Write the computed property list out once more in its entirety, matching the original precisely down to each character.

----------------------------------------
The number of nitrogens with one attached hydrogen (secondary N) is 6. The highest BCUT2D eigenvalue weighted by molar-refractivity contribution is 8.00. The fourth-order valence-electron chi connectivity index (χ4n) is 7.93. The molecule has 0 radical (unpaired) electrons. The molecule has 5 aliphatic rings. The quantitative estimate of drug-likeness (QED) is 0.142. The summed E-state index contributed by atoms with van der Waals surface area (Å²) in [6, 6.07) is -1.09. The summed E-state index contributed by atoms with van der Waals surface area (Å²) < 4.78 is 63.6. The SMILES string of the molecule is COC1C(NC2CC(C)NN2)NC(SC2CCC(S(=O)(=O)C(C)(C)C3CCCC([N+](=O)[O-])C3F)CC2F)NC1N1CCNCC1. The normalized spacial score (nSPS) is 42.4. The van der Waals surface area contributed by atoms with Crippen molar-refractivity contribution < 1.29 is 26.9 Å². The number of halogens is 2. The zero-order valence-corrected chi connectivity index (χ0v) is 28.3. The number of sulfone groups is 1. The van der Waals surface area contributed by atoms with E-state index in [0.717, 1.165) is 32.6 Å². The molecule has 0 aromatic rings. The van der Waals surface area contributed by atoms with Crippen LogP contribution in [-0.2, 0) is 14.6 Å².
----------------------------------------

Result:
The number of nitrogens with one attached hydrogen (secondary N) is 6. The highest BCUT2D eigenvalue weighted by molar-refractivity contribution is 8.00. The fourth-order valence-electron chi connectivity index (χ4n) is 7.93. The molecule has 0 radical (unpaired) electrons. The molecule has 5 aliphatic rings. The quantitative estimate of drug-likeness (QED) is 0.142. The summed E-state index contributed by atoms with van der Waals surface area (Å²) in [6, 6.07) is -1.09. The summed E-state index contributed by atoms with van der Waals surface area (Å²) < 4.78 is 63.6. The SMILES string of the molecule is COC1C(NC2CC(C)NN2)NC(SC2CCC(S(=O)(=O)C(C)(C)C3CCCC([N+](=O)[O-])C3F)CC2F)NC1N1CCNCC1. The normalized spacial score (nSPS) is 42.4. The van der Waals surface area contributed by atoms with Crippen molar-refractivity contribution < 1.29 is 26.9 Å². The number of halogens is 2. The zero-order valence-corrected chi connectivity index (χ0v) is 28.3. The number of sulfone groups is 1. The van der Waals surface area contributed by atoms with E-state index in [0.717, 1.165) is 32.6 Å². The molecule has 0 aromatic rings. The van der Waals surface area contributed by atoms with Crippen LogP contribution in [-0.2, 0) is 14.6 Å².